September 30, 2008

Cultured Vegetables

In the olden days, when there wasn't mason jars and canners or refrigerators, people had to find a way to preserve food. Probably what they didn't realize completely, is that the method they used, which was fermentation, was very life giving. Raw veggies and fruits contain tons of natural good bacteria, or probiotics. (pro- good, biotic-life) They were literally eating living foods!

Since the industrialization of America, we have abandoned these practices and it's cost us in our health. When the vegetables are fermented, the lactobacilli break down the veggies and make them more digestible and the nutrients are more available to the body.

Ok, so I have never like sauerkraut- ever. I'm not a fan of sour tasting foods, however, I wanted to give it a try because of the health giving properties of natural, homemade fermented vegetables. I've made 4 batches of different fermented vegetables, and they came out ok except for one. I didn't put enough liquid in it and it went bad. So I was looking for some new recipes on the internet and came across the one I posted on Friday. So here is my set up:

So I had carrots, red and green cabbage, onions, garlic and fresh herbs that you can't see. Notice the coffee...

So I started off with the food processor. It has a chip on the lid that's been getting bigger, and it finally just died during this process. So, guess what I had to do? Use a knife and chop it all by hand.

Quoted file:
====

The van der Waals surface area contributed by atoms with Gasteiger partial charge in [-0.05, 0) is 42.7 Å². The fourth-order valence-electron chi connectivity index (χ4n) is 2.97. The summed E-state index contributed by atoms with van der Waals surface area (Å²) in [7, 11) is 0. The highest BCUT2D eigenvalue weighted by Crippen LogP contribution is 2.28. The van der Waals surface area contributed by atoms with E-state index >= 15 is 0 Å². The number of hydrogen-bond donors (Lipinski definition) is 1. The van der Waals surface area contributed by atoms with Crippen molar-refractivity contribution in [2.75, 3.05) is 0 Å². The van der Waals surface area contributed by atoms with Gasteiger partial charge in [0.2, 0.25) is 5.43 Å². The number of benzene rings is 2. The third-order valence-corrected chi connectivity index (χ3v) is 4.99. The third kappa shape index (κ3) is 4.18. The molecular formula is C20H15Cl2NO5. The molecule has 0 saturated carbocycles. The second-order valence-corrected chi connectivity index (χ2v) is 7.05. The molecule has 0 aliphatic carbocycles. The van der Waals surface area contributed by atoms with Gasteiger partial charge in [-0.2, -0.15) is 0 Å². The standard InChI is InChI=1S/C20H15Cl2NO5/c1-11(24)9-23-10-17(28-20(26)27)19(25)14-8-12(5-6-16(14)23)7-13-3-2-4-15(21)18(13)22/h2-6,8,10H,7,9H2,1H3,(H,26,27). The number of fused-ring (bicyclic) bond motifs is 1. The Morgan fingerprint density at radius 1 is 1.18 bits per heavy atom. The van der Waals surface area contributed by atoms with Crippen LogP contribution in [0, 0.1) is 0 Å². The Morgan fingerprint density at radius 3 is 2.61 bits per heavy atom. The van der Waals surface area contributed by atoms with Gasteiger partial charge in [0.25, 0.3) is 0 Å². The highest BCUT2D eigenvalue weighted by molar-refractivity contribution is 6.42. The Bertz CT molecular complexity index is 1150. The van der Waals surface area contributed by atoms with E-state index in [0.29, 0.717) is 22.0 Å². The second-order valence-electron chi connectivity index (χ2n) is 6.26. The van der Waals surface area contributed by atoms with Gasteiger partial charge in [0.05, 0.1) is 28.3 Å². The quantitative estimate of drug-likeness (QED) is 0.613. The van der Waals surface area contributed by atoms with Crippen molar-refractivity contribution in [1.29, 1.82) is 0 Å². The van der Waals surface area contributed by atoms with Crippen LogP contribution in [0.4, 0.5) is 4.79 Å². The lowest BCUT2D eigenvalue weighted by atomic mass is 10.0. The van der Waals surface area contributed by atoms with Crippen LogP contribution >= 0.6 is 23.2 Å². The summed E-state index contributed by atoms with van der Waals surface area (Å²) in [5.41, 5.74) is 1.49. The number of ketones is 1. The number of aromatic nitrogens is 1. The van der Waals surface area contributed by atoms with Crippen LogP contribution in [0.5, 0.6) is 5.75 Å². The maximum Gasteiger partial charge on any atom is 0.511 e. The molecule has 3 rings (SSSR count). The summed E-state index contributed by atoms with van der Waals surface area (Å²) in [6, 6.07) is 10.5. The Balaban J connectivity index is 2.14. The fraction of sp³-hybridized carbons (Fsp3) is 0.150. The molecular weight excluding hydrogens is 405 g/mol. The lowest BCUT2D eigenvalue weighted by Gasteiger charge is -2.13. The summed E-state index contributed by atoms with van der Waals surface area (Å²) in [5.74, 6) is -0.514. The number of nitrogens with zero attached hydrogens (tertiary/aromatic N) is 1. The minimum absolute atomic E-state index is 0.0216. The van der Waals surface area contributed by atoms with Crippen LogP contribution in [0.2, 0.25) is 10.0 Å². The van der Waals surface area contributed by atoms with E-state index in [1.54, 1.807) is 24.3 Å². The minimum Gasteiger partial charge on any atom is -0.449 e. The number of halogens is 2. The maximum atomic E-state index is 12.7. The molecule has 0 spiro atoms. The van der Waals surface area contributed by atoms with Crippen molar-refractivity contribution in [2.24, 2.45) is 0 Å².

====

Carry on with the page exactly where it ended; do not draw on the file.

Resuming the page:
Finally! My arm was sore for two days. The bowl on the left is for the cultured veggies and the one on the right is for coleslaw. Now time to do onions and garlic.

I whack the garlic cloves good with the side of the knife, then peel the skin off and chop it. Next I took out a few cups of the veggies and put it in a large measuring cup with distilled water. I am going to blend this up and add the whey from some kefir as my 'brine' for the veggies. I had to get a stock pot out to mix all the vegetables and herbs together because my bowl wasn't big enough.

Remember these are 'marinara' veggies, so I added fresh basil and dried Italian seasoning/herb de Provence. Mixing it up with my hands...

Ready to blend it up. Notice the mess on my counter top :) I didn't take pictures of how I separated the whey from the kefir. Basically you get a mesh strainer, set it over a bowl, lay a piece of thin tea towel or cheesecloth and pour in the kefir or yogurt. Let it sit several hours till you have a few T of clear whey in the bottom of the bowl.

Then you pack the veggies in the jars. I forgot to sterilize everything, but it's not really necessary. When the jar got half way full I got a wooden spoon and pounded it down until the veggies were packed tight, then I poured in the liquid.

Then I took one of the outer leaves of the cabbage and washed it, then I rolled it and put on top of the veggies to help them stay submerged in the liquid.
Then I put the lids on tight and put them in a dark place. I moved them to the pantry after taking this picture.

Here is what they looked like after three days of fermenting.

The recipe said to let them go for 7 days, but Nourishing Traditions always said 2-4 days, so I did 3.5 days :) I put them in the fridge last night and will taste them in a bit. I will let you know how they are!

I have now tasted the veggies. They are very, er, sharp tasting if that makes sense. The flavors have not fully developed and I probably should have let them sit longer. Since they're in the fridge, I'm not sure if I should just leave them or take them out. I will probably just leave them there for several weeks and taste them again. They'll last many months.

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